Can a man who drinks too much, gambles too much, and takes up with a pregnant prostitute be a saint? According to St. Vincent, he may just have a chance. That’s good news for us all.
Vincent (Bill Murray) is a retired Vietnam veteran who is about as misanthropic as they come. Early in the movie, he curses a bank teller when she tells him the account he wants to close is overdrawn. Not a promising start for a movie hero! At home, Vincent is seeing Daka (Naomi Watts), a pregnant prostitute. One day Vincent is awakened by the noise of a moving van hitting the tree in his front yard. He finds Maggie (Melissa McCarthy) and her young son Oliver moving in to the house next door. Needless to say, Vincent does not extend greetings to them, but tells Maggie that she will have to pay for his tree and damaged fence. When Oliver comes home from his first day at Catholic school (Oliver introduces himself to his teacher as being “Jewish, I think”) after having his clothes, phone, and keys stolen, he ventures to Vincent’s house to ask if he can use the phone to call Maggie. Reluctantly, Vincent lets him in, and lets him stay until Maggie comes home.
Vincent announces to Maggie that she owes him for babysitting Oliver. Without any options, Maggie decides to let Oliver stay with Vincent in the afternoons until she gets home from her job as a nurse in a nearby hospital. Vincent takes Oliver to a bar and the race track, among other inappropriate places. On the plus side, Vincent also teaches Oliver to defend himself against school bullies, and takes him to a nursing home to visit a beautiful woman, who we later discover is Vincent’s wife, who has Alzheimer’s.
This scenario sounds rather familiar: grumpy old man mentors boy who both grow in the process (think Clint Eastwood in “Gran Torino”). But there are some differences. Writer/director Theodore Melfi does not turn Vincent into a loveable geezer. He’s pretty much disgusting all the way through. Despite that, Oliver finds something to love in him. Pope Francis proclaims “Even if the life of a person has been a disaster, even if it destroyed by vices, drugs, or anything else—God is in this person’s life. You can, you must, try to seek God in every human life.” Oliver is able to find God in Vincent. Maybe Vincent might even be a saint?
Despite its goodness, there are some parts of St. Vincent that are pretty hard to swallow. The first is that Maggie, who seems to be a good mom and intelligent woman, entrusts her son to a man like Vincent, whom she barely knows, with no questions asked. Couldn’t she at least try to find other options? Didn’t the school, like most every other school today, offer aftercare? I also found the character of Daka, the pregnant prostitute with an Eastern European accent, to be totally unbelievable. Finally, the boy who bullies Oliver at school becomes his best buddy a few days later after Oliver, coached by Vincent, hits the bully in the nose. Really?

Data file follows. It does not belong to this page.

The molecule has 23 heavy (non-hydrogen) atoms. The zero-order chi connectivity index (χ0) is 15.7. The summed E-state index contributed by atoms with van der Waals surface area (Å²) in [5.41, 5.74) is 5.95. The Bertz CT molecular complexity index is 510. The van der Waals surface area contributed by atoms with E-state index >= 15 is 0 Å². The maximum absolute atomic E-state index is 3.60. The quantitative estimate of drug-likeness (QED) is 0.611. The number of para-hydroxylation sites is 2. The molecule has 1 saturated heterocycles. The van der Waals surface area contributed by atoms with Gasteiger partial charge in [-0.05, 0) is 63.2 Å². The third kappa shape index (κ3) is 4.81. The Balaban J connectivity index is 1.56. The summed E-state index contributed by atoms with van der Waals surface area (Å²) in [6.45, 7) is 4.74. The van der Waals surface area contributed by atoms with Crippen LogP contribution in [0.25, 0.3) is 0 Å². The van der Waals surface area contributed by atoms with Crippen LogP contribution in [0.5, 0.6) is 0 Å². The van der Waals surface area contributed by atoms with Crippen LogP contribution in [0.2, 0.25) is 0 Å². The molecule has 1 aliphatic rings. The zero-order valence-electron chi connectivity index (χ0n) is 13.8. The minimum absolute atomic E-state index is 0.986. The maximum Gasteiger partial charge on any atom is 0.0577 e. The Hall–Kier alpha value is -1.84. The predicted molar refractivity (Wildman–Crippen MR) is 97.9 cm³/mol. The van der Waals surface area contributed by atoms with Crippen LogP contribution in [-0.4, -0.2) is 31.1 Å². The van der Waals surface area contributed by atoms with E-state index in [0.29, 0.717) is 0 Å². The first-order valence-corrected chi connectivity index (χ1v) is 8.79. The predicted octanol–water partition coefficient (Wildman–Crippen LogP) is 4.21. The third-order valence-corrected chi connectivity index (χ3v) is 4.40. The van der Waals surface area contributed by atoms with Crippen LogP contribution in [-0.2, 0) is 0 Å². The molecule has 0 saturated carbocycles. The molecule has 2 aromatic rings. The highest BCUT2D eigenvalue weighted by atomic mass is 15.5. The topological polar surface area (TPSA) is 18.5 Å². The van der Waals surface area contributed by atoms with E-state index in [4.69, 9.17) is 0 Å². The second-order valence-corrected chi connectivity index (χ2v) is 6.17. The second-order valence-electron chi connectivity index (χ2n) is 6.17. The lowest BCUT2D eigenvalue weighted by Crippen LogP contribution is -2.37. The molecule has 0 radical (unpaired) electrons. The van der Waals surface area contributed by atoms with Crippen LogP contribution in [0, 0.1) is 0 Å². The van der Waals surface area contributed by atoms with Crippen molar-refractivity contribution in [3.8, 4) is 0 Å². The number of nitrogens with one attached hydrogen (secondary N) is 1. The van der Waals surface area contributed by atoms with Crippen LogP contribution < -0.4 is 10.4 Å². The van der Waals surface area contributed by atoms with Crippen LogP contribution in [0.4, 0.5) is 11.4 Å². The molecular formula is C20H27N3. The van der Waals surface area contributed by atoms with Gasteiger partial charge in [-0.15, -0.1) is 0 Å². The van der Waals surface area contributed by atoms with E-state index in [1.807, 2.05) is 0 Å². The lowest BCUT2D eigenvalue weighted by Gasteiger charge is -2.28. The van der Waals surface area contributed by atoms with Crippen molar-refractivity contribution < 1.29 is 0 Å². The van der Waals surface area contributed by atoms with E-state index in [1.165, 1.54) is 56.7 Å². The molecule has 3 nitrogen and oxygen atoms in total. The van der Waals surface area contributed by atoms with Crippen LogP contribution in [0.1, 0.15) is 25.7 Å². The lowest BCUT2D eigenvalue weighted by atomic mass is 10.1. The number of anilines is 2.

On the plus side, I did like the depiction of the Catholic priests and brothers who run Oliver’s school. Most priests and religious in movies today either seem like total idiots or child molesters. It’s nice to see Br. Geraghty and the others at the school portrayed as competent, caring and likeable. Br. Geraghty even encourages the children in his class to study saints and go out and find saints in their world. That’s a great assignment!
So, “St. Vincent” is a mixed bag of a movie. Its premise of finding a saint without a lot of obvious virtue is both commendable and annoying at the same time. Murray doesn’t try to win over anyone, including the audience. Maybe that’s why Oliver’s recognition of Vincent’s goodness works, in an odd way. You don’t have to be nice to be a saint. It takes a lonely boy to find God in Vincent.
It’s not a great movie, but “St. Vincent” may actually be a good movie about saints for high schoolers. There’s good reason to pay attention to its PG-13 rating.
Tom Condon, OP